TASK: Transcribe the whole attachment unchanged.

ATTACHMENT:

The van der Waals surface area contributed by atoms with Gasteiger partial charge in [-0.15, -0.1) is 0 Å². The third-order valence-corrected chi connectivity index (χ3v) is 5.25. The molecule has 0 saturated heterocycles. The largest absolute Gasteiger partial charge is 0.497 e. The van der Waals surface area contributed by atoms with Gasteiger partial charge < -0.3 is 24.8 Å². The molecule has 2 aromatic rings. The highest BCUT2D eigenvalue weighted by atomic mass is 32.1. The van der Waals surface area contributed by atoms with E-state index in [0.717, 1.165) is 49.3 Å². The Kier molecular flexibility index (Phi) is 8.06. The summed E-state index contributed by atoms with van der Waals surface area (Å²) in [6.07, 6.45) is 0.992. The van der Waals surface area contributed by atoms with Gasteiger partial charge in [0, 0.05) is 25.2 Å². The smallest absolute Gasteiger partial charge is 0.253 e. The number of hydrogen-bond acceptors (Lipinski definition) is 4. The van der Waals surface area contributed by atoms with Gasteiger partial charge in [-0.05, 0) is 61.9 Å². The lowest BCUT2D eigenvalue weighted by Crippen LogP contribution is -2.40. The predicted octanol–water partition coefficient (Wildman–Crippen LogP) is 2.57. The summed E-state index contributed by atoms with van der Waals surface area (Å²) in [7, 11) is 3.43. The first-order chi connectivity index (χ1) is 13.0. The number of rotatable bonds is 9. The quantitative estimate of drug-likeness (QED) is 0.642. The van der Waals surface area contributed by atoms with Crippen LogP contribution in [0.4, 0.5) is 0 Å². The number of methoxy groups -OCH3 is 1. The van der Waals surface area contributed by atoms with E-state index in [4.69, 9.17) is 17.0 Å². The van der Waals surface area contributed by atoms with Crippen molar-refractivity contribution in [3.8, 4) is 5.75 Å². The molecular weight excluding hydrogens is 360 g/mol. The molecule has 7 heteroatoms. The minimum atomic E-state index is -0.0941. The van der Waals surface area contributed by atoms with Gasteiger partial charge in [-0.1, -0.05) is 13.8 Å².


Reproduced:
The van der Waals surface area contributed by atoms with Gasteiger partial charge in [-0.15, -0.1) is 0 Å². The third-order valence-corrected chi connectivity index (χ3v) is 5.25. The molecule has 0 saturated heterocycles. The largest absolute Gasteiger partial charge is 0.497 e. The van der Waals surface area contributed by atoms with Gasteiger partial charge < -0.3 is 24.8 Å². The molecule has 2 aromatic rings. The highest BCUT2D eigenvalue weighted by atomic mass is 32.1. The van der Waals surface area contributed by atoms with E-state index in [0.717, 1.165) is 49.3 Å². The Kier molecular flexibility index (Phi) is 8.06. The summed E-state index contributed by atoms with van der Waals surface area (Å²) in [6.07, 6.45) is 0.992. The van der Waals surface area contributed by atoms with Gasteiger partial charge in [0, 0.05) is 25.2 Å². The smallest absolute Gasteiger partial charge is 0.253 e. The number of hydrogen-bond acceptors (Lipinski definition) is 4. The van der Waals surface area contributed by atoms with Gasteiger partial charge in [-0.05, 0) is 61.9 Å². The lowest BCUT2D eigenvalue weighted by Crippen LogP contribution is -2.40. The predicted octanol–water partition coefficient (Wildman–Crippen LogP) is 2.57. The summed E-state index contributed by atoms with van der Waals surface area (Å²) in [7, 11) is 3.43. The first-order chi connectivity index (χ1) is 13.0. The number of rotatable bonds is 9. The quantitative estimate of drug-likeness (QED) is 0.642. The van der Waals surface area contributed by atoms with Crippen LogP contribution in [0.4, 0.5) is 0 Å². The number of methoxy groups -OCH3 is 1. The van der Waals surface area contributed by atoms with E-state index in [4.69, 9.17) is 17.0 Å². The van der Waals surface area contributed by atoms with Crippen molar-refractivity contribution in [3.8, 4) is 5.75 Å². The molecular weight excluding hydrogens is 360 g/mol. The molecule has 7 heteroatoms. The minimum atomic E-state index is -0.0941. The van der Waals surface area contributed by atoms with Gasteiger partial charge in [-0.1, -0.05) is 13.8 Å².